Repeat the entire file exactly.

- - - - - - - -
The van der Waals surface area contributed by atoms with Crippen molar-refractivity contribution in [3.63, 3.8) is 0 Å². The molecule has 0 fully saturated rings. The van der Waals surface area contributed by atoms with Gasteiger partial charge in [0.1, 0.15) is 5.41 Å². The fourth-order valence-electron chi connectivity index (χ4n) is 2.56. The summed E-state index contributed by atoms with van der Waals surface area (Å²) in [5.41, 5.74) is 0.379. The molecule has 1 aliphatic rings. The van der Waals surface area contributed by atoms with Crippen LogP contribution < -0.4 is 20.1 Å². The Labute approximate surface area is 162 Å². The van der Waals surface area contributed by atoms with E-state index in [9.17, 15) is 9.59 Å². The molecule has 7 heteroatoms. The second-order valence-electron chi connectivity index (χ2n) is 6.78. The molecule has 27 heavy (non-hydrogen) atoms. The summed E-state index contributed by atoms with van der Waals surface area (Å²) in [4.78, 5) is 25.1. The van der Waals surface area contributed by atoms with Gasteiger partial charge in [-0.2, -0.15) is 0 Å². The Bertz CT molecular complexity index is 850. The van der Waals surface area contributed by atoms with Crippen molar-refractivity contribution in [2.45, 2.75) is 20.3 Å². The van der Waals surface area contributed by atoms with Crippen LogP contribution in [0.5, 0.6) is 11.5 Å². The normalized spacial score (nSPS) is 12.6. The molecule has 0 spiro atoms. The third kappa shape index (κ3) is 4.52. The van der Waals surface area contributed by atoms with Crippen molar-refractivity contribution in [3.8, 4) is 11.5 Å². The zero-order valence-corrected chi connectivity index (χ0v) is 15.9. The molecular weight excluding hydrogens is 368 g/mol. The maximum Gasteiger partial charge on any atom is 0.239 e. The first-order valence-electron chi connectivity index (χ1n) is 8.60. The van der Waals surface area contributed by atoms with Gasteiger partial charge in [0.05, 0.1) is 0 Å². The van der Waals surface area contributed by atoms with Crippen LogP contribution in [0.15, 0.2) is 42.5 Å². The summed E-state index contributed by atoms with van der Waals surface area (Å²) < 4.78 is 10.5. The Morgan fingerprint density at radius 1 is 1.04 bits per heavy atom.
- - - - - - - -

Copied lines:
The van der Waals surface area contributed by atoms with Crippen molar-refractivity contribution in [3.63, 3.8) is 0 Å². The molecule has 0 fully saturated rings. The van der Waals surface area contributed by atoms with Gasteiger partial charge in [0.1, 0.15) is 5.41 Å². The fourth-order valence-electron chi connectivity index (χ4n) is 2.56. The summed E-state index contributed by atoms with van der Waals surface area (Å²) in [5.41, 5.74) is 0.379. The molecule has 1 aliphatic rings. The van der Waals surface area contributed by atoms with Crippen LogP contribution < -0.4 is 20.1 Å². The Labute approximate surface area is 162 Å². The van der Waals surface area contributed by atoms with E-state index in [9.17, 15) is 9.59 Å². The molecule has 7 heteroatoms. The second-order valence-electron chi connectivity index (χ2n) is 6.78. The molecule has 27 heavy (non-hydrogen) atoms. The summed E-state index contributed by atoms with van der Waals surface area (Å²) in [4.78, 5) is 25.1. The van der Waals surface area contributed by atoms with Gasteiger partial charge in [-0.2, -0.15) is 0 Å². The Bertz CT molecular complexity index is 850. The van der Waals surface area contributed by atoms with Crippen molar-refractivity contribution in [2.45, 2.75) is 20.3 Å². The van der Waals surface area contributed by atoms with Crippen LogP contribution in [0.5, 0.6) is 11.5 Å². The normalized spacial score (nSPS) is 12.6. The molecule has 0 spiro atoms. The third kappa shape index (κ3) is 4.52. The van der Waals surface area contributed by atoms with Crippen molar-refractivity contribution in [3.8, 4) is 11.5 Å². The zero-order valence-corrected chi connectivity index (χ0v) is 15.9. The molecular weight excluding hydrogens is 368 g/mol. The maximum Gasteiger partial charge on any atom is 0.239 e. The first-order valence-electron chi connectivity index (χ1n) is 8.60. The van der Waals surface area contributed by atoms with Gasteiger partial charge in [0.05, 0.1) is 0 Å². The van der Waals surface area contributed by atoms with Crippen LogP contribution in [0.15, 0.2) is 42.5 Å². The summed E-state index contributed by atoms with van der Waals surface area (Å²) < 4.78 is 10.5. The Morgan fingerprint density at radius 1 is 1.04 bits per heavy atom.